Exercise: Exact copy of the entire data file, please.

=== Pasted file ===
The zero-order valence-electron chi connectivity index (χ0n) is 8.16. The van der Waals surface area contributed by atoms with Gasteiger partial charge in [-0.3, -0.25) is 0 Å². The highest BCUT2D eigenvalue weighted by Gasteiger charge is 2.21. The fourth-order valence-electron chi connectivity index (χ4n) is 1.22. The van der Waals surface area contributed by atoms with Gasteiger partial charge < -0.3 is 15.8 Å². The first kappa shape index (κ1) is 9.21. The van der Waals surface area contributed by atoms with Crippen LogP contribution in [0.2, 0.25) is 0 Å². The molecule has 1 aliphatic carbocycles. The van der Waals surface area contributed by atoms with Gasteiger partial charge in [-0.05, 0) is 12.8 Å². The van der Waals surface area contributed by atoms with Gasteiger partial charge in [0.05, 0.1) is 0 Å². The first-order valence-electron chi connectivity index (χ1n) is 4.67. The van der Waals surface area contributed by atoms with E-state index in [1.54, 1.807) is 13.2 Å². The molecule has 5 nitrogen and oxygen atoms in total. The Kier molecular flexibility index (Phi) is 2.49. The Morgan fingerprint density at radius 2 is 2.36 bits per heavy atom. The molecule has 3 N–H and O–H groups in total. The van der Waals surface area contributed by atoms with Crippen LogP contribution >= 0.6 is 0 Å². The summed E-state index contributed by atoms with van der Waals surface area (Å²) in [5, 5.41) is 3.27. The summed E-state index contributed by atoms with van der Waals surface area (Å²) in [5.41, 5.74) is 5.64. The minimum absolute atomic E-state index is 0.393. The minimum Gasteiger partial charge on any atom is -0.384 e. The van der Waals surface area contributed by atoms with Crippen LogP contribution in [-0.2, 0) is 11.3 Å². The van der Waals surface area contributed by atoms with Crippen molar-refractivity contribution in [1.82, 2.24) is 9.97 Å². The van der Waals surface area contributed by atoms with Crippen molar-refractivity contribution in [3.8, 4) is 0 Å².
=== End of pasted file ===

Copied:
The zero-order valence-electron chi connectivity index (χ0n) is 8.16. The van der Waals surface area contributed by atoms with Gasteiger partial charge in [-0.3, -0.25) is 0 Å². The highest BCUT2D eigenvalue weighted by Gasteiger charge is 2.21. The fourth-order valence-electron chi connectivity index (χ4n) is 1.22. The van der Waals surface area contributed by atoms with Gasteiger partial charge < -0.3 is 15.8 Å². The first kappa shape index (κ1) is 9.21. The van der Waals surface area contributed by atoms with Crippen LogP contribution in [0.2, 0.25) is 0 Å². The molecule has 1 aliphatic carbocycles. The van der Waals surface area contributed by atoms with Gasteiger partial charge in [-0.05, 0) is 12.8 Å². The van der Waals surface area contributed by atoms with Gasteiger partial charge in [0.05, 0.1) is 0 Å². The first-order valence-electron chi connectivity index (χ1n) is 4.67. The van der Waals surface area contributed by atoms with E-state index in [1.54, 1.807) is 13.2 Å². The molecule has 5 nitrogen and oxygen atoms in total. The Kier molecular flexibility index (Phi) is 2.49. The Morgan fingerprint density at radius 2 is 2.36 bits per heavy atom. The molecule has 3 N–H and O–H groups in total. The van der Waals surface area contributed by atoms with Crippen LogP contribution >= 0.6 is 0 Å². The summed E-state index contributed by atoms with van der Waals surface area (Å²) in [5, 5.41) is 3.27. The summed E-state index contributed by atoms with van der Waals surface area (Å²) in [5.41, 5.74) is 5.64. The minimum absolute atomic E-state index is 0.393. The minimum Gasteiger partial charge on any atom is -0.384 e. The van der Waals surface area contributed by atoms with Crippen LogP contribution in [-0.2, 0) is 11.3 Å². The van der Waals surface area contributed by atoms with Crippen molar-refractivity contribution in [1.82, 2.24) is 9.97 Å². The van der Waals surface area contributed by atoms with Crippen molar-refractivity contribution in [3.8, 4) is 0 Å².